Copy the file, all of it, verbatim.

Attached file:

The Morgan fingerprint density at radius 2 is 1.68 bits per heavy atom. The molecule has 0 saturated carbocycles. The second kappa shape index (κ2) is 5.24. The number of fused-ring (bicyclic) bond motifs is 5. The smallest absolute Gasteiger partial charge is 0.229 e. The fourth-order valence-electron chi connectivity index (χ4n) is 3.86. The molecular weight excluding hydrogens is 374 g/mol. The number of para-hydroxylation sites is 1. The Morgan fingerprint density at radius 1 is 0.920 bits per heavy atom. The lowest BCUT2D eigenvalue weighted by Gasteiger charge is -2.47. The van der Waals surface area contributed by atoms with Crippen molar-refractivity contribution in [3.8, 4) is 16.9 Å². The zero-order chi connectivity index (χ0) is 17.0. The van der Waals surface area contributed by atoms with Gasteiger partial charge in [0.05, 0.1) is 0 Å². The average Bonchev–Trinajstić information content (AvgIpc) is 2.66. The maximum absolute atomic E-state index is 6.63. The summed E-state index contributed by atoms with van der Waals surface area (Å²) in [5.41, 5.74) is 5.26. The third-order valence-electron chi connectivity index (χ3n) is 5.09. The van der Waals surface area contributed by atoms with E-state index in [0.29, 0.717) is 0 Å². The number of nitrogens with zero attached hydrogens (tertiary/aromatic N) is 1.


The Morgan fingerprint density at radius 2 is 1.68 bits per heavy atom. The molecule has 0 saturated carbocycles. The second kappa shape index (κ2) is 5.24. The number of fused-ring (bicyclic) bond motifs is 5. The smallest absolute Gasteiger partial charge is 0.229 e. The fourth-order valence-electron chi connectivity index (χ4n) is 3.86. The molecular weight excluding hydrogens is 374 g/mol. The number of para-hydroxylation sites is 1. The Morgan fingerprint density at radius 1 is 0.920 bits per heavy atom. The lowest BCUT2D eigenvalue weighted by Gasteiger charge is -2.47. The van der Waals surface area contributed by atoms with Crippen molar-refractivity contribution in [3.8, 4) is 16.9 Å². The zero-order chi connectivity index (χ0) is 17.0. The van der Waals surface area contributed by atoms with Gasteiger partial charge in [0.05, 0.1) is 0 Å². The average Bonchev–Trinajstić information content (AvgIpc) is 2.66. The maximum absolute atomic E-state index is 6.63. The summed E-state index contributed by atoms with van der Waals surface area (Å²) in [5.41, 5.74) is 5.26. The third-order valence-electron chi connectivity index (χ3n) is 5.09. The van der Waals surface area contributed by atoms with E-state index in [0.29, 0.717) is 0 Å². The number of nitrogens with zero attached hydrogens (tertiary/aromatic N) is 1.